From Tea Party to Trump Is Not That Long a Journey

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These guys didn't have to look very far to find a leader in Donald Trump.Photo: Chip Somodevilla/Getty Images

Today the conservative blogger, television personality, and would-be ideological commissar Erick Erickson wrote a remarkable piece at his recently established anti-Trump site the Resurgent: an obituary for the tea-party movement, with which he had been allied for years. Erickson unsurprisingly discerned the end of the tea party in the demise earlier this week of Trump-associated fringe Republican Senate primary candidates in Arizona and Florida. But he more generally argued that Donald Trump’s candidacy reflected a steady corruption of the tea folk from the lofty and principled heights of their beginnings to the nasty bigotry, conspiracy-mongering, and political fratricide to which the tribe had become prone more recently.

Ah, sighs Erickson, for those salad days in 2009 when Rick Santelli of CNBC started the whole thing with a televised “rant” that went viral and then spawned anti-tax and limited-government groups all over the country composed of people angry at corporate bailouts and creeping socialism.

That’s one narrative. I have another.

Santelli’s “rant” was not really aimed at Big Government or corporate cronyism or high tax levels or corruption or any of the targets soon claimed for the tea party. It was a rant at those shiftless poor people who took out mortgages they should have known they could not repay and then expected virtuous successful people like Santelli himself to rescue them with his tax dollars. Perhaps Santelli did not have a racist bone in his body — how should I know? — but he was pushing a narrative beloved of racists at all times and in all places. They resent those people who seek to escape their just desserts via force, whether it’s through street crime or the organized larceny of government redistribution.

Soon the tea-party movement became identified with furious resistance to the enactment and implementation of Obamacare, described incessantly as a threat not just to individual freedom and market-based health-care solutions but as a redirection of public funds from Medicare — the government program for virtuous old folks who worked hard for their retirement benefits — in order to reward Obama’s young and minority constituents. Could anyone have possibly missed the racial subtext of these appeals?

As early as 2010, the identification of the tea-party movement with a race-and-generation-tinged fight over federal resources was noted by veteran journalist Thomas Edsall:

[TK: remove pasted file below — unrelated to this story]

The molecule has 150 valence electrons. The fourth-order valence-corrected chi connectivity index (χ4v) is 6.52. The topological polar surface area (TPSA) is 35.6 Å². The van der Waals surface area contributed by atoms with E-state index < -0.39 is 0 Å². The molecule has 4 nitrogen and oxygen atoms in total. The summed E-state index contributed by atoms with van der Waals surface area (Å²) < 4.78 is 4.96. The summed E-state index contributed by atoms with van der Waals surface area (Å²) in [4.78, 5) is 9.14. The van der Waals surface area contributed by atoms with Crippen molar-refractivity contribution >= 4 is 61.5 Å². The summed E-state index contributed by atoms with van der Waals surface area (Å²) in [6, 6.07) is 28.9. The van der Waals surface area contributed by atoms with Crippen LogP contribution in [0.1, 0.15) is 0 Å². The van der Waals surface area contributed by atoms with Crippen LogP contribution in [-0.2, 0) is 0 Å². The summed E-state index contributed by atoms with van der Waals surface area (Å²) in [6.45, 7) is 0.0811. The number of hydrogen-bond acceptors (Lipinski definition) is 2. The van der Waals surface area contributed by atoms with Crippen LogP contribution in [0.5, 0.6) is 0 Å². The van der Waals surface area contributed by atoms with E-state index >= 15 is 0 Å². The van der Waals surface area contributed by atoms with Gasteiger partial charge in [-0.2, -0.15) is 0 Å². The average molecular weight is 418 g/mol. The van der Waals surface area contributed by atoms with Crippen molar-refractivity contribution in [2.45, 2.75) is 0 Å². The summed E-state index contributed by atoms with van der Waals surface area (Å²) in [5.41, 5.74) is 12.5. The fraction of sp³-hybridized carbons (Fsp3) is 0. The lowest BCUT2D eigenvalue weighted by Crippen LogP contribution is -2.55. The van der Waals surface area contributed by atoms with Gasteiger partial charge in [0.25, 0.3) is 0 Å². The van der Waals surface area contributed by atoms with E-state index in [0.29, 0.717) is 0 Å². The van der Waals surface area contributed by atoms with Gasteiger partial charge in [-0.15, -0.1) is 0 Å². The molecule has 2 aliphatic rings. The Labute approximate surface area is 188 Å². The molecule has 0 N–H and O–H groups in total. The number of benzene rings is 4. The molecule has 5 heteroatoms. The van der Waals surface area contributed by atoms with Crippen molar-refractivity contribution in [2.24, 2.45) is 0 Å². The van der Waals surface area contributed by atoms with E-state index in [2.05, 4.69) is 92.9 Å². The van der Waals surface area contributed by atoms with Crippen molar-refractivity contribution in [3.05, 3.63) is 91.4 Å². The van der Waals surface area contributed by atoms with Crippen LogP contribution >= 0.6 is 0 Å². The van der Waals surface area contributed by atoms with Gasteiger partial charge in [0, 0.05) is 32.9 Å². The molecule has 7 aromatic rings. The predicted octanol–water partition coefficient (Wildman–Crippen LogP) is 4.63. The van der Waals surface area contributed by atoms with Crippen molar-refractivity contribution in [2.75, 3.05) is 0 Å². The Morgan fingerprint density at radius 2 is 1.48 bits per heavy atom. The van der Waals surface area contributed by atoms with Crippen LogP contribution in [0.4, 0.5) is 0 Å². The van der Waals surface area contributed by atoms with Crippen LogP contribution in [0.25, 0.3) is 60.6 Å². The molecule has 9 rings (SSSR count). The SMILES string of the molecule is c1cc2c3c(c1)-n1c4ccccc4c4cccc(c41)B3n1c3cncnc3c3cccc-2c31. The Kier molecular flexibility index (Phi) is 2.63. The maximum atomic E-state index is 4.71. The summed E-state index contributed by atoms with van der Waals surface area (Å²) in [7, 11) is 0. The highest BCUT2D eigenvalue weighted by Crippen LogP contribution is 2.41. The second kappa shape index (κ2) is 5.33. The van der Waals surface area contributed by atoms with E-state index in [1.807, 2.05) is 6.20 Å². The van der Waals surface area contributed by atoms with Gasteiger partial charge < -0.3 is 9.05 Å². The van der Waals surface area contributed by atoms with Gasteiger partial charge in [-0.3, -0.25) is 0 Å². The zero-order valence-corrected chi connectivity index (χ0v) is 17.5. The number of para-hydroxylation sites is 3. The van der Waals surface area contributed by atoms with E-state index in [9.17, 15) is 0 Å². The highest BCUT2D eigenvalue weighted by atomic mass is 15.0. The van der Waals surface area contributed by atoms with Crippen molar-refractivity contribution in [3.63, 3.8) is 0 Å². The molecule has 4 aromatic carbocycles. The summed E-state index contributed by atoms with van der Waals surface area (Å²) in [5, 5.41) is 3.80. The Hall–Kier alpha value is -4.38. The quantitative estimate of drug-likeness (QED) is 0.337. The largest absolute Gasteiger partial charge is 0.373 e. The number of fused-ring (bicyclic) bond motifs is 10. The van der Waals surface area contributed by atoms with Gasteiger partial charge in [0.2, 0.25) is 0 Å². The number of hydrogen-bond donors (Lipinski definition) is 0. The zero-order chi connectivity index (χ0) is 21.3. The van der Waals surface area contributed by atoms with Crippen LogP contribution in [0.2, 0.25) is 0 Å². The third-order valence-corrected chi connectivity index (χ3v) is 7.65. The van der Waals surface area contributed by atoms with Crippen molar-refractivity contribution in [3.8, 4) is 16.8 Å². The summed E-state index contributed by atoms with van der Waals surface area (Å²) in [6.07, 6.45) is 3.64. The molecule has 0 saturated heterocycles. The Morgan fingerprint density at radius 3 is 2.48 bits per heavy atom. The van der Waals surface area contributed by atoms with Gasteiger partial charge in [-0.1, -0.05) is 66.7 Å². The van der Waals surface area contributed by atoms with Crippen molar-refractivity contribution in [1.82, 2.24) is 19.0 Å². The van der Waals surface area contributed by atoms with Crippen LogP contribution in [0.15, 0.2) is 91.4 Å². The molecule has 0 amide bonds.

This year’s elections offer a preview of how Republicans intend to use the vulnerability of these [redistribution] programs to attack Democrats. That is, there’s some indication that they will return to the racially tinged backlash politics of the ’70s and ’80s. Newt Gingrich, who has re-emerged as a particularly active rhetorician for the Tea Party, has supplied a large number of phrases redolent of that era. He has described the Democrats as the “party of food stamps.” That’s a slightly softer version of the line trumpeted by Glenn Beck that explicitly decries Obama for acting out a “deep-seated hatred for white people or the white culture.”

According to the Erickson account, the tea-party movement descended gradually into a credulous addiction to conspiracy theories out of rage and frustration at the unwillingness or inability of Republican elected officials to deliver on their promises of a radical rollback of the Obama administration’s (and for that matter, the Clinton and Bush administrations’) domestic agenda.

I seem to remember tea folk embracing conspiracy theories well earlier than Erickson recalls: the Community Reinvestment Act conspiracy to demand uncreditworthy mortgages, the ACORN conspiracy to register unqualified voters, the New Black Panther Party conspiracy to intimidate legitimate (white) voters, the Alinsky/community organizer conspiracy to suppress conservative opinion, a host of conspiracies (e.g., the Obamaphone giveaway) to buy Democratic votes, and, of course, the Manchurian candidate conspiracy to impose an unqualified president on the country, which only the “birthers” understood. You will note a common thread in all of these conspiracy theories, which have nothing to do with Republican elites or their corporate cronies, either.

Erickson argues it took a lot of bad luck and bad leadership to produce a large body of Republicans willing to flock to the banner of Donald Trump:

They rallied to Donald Trump, not so much because they agreed with him, but because they were desperate. They had become convinced there was no hope, 2016 could mean the end of America, and they must take drastic measures to turn the tide.

I don’t know; for many it must not have been much of a leap. Here was a guy free of all of the nefarious Washington ties they feared. He had been a pioneer birther. He defended “their” Medicare and Social Security benefits. He fulminated against the dark people allegedly besieging the border, and the darker people allegedly besieging the police and the law-abiding people of the cities. He bought into the idea that an elite-underclass coalition was prepared to “rig” elections. Despite his crudeness, his every pronouncement on policy, foreign or domestic, was suffused with the iron certainty and self-righteousness of a suburban retiree with a paid-up house and a private pension fulminating against “the blacks.”

I’m sure many tea folk looked at Trump and saw not the hideous charlatan that Erickson (who coined the term “Cheeto Jesus” for the “monster” who won the presidential nomination of his party) sees, but someone standing up against all of the forces trying to change the white Christian America of their earlier days into something immoral and foreign. Just like Erickson looked at Rick Santelli and saw a crusader for limited government.